Thursday, 26 September 2013

Tour of Britain

On Saturday I spent a fun and memorable day at the Tour of Britain. Wiggins, resplendent in his gold jersey, was so close he practically ran over my toes!

Following the pleasant 1 hour ride from Petworth, we watched the race tackle the category 1 Barhatch Lane climb, north of Cranleigh. It may not compete with the Cols of the Tour de France, but it is certainly a tough test of legs and lungs. To reach our intended vantage point we had to first tackle the climb ourselves. Between the high sided banks and over hanging trees  it is quite dark and gloomy. There is no run in, the gradient just gradually increases as you drop down through the gears. Close to the top there is a false flat before the road ramps up evilly before the summit. The pro’s were over the top in around 7 minutes, I undoubtedly took a lot longer! 

We’d met at the same point 12 months previously and the crowds were certainly larger this year. It was particularly good to see so many youngsters waving their flags, hopeful for freebies thrown from the team vehicles. The first riders to receive the wild encouragement of the massing ranks were the late arrivals! Churning away, they had no excuse for not making it to the top of the climb with 100’s of people roaring them on! 

After thirty police motorbike out-riders had whizzed past (why do they need so many?), came a four man breakaway group. They passed unscathed through the throng, as people cheered and banged those deafening inflatable clappers. The noise levels reached a crescendo a few minutes later when the peleton rolled into sight. The big names like Wiggins seem unfazed, but some of the riders certainly looked startled by the size of the crowd. It's quite an experience from the roadside, so I have no idea how it must feel to actually be at the eye of the storm. As the bunch funnelled through the crowd it almost came to a halt, this gave the opportunity for one rider to impress the supporters with a wheelie! Right at the back was  Nairo Quintana, 2nd at this years Tour de France. He actually wheel spun as he powered away. I’d been struggling to even turn the pedals at the same point on the climb! 

Following the race came the convoy of team cars, with row upon row of priceless carbon superbikes adorning the roof racks. Then finally it was done and for a second the road was quiet. Slowly a 1000 amateur cyclists got back on their bikes and set off for Guildford, hoping for time to have coffee and cake before the Tour riders reappeared for the finish up the cobbled high street!

Monday, 16 September 2013

Coffee at Milland

We used to choose the destination of our Sunday ride using geographical landmarks, such as a particularly nasty hill somebody wanted to try. Maybe we’re getting older, but now the route is always based on coffee, and if I’m lucky cake! 

Milland Stores & Cafe
We also used to discuss tomorrows ride on the phone the night before, but now plans can be hatched during the week via email. During last week’s correspondence, Ian happened to mention Milland. Last winter, on a particularly unpleasant and soaking wet day, we stumbled upon the recently opened Milland village store. To our delight it was equipped with a coffee machine and cake counter! We happily spent the better part of an hour talking about a multitude of cycling related topics, while the puddles expanded under the chairs from our soggy leggings.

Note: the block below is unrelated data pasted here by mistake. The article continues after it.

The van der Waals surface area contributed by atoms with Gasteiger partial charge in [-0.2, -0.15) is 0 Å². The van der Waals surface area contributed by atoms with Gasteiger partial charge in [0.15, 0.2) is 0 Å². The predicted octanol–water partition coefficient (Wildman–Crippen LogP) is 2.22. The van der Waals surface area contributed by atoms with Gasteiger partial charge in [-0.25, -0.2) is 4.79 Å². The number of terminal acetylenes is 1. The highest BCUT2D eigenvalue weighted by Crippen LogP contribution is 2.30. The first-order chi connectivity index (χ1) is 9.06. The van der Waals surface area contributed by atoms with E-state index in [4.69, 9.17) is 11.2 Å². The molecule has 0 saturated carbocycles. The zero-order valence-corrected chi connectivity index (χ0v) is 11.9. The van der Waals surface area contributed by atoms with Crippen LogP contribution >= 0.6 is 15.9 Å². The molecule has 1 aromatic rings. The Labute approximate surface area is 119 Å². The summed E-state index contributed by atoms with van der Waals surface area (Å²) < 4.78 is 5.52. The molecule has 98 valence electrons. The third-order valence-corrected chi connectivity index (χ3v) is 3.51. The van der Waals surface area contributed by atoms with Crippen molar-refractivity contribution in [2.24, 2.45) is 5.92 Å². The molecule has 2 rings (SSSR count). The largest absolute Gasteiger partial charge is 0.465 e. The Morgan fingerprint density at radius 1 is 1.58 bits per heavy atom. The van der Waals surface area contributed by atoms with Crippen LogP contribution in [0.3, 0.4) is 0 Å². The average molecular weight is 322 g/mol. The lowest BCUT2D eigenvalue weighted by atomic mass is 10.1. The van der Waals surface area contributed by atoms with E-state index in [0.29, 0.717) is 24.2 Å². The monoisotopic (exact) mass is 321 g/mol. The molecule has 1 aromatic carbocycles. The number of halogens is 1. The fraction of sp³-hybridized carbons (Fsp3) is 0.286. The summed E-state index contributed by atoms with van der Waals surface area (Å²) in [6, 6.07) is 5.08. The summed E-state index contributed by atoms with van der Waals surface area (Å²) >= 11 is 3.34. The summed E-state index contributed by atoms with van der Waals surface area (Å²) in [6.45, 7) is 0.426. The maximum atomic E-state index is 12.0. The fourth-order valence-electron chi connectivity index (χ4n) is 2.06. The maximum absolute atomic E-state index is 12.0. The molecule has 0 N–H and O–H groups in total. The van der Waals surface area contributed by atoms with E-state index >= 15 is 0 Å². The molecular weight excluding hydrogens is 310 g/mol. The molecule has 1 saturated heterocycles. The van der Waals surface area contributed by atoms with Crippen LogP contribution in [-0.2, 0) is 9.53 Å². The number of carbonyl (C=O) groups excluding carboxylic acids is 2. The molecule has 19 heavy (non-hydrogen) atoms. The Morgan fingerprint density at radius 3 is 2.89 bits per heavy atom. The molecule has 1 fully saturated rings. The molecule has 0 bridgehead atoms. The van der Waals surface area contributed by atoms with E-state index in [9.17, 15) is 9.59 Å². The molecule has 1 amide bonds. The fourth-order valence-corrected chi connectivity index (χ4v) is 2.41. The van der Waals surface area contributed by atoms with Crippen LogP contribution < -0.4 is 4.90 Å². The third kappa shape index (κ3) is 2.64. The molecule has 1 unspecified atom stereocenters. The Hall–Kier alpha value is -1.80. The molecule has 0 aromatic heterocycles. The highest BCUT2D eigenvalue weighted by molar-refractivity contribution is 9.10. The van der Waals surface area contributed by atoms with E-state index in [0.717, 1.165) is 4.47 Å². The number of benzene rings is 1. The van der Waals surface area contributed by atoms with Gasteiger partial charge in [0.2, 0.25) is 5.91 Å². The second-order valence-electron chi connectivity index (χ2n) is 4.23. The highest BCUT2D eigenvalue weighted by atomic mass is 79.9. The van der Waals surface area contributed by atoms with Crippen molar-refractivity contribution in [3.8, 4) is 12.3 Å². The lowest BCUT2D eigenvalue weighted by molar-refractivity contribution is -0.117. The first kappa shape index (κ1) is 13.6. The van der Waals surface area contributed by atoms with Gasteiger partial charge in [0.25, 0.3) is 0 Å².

So for no particular reason we decided to structure this Sunday’s ride around a return visit. Milland is a small village a few miles north of the South Downs east of Petersfield. Not an obvious choice of destination for a group of thirsty cyclists setting out from Bognor. To add to the challenge the ‘Revival’ classic car event was taking place at Goodwood, so the main roads were going to be jammed with queues of frustrated petrol heads.  

With no definite route in mind we set off from our meeting spot by the Oaks pub on the A27 close to Fontwell. From here we climbed via Madehurst to Whiteways at the top of Bury Hill. Conscious of the long ride ahead we deviated from our normal descent into Amberley, instead streaming over the hill along the A29. Diving quickly left at the bottom towards Bignor we wound along the steep banked lanes past stunning country residences, through to Sutton. Here we headed north again, through to Byworth and the market town of Petworth.  

Dodging the traffic we skirted along the park walls for a mile or two towards Midhurst, before following the perimeter of the deer park north at Tillington. This road seems to climb and climb. After each ascent there is a brief chance for recovery before the road rears up again and again. Passing the beautiful pub overlooking the cricket pitch at Lurgashall we continued on to Lodsworth and finally through to Fernhurst. 

With caffeine cravings driving us on into a stiffening head wind, we quickly covered the 3 miles to Milland. Much to our collective relief the shop was open and the cafe aspect of the establishment had obviously flourished over the summer, with more seating now available both outside and in. There wasn’t a cake on the counter so instead I washed down the fig rolls and banana in my back pocket with a frothy Cappuccino. Dave was particularly happy because they even knew how to make a Macchiato!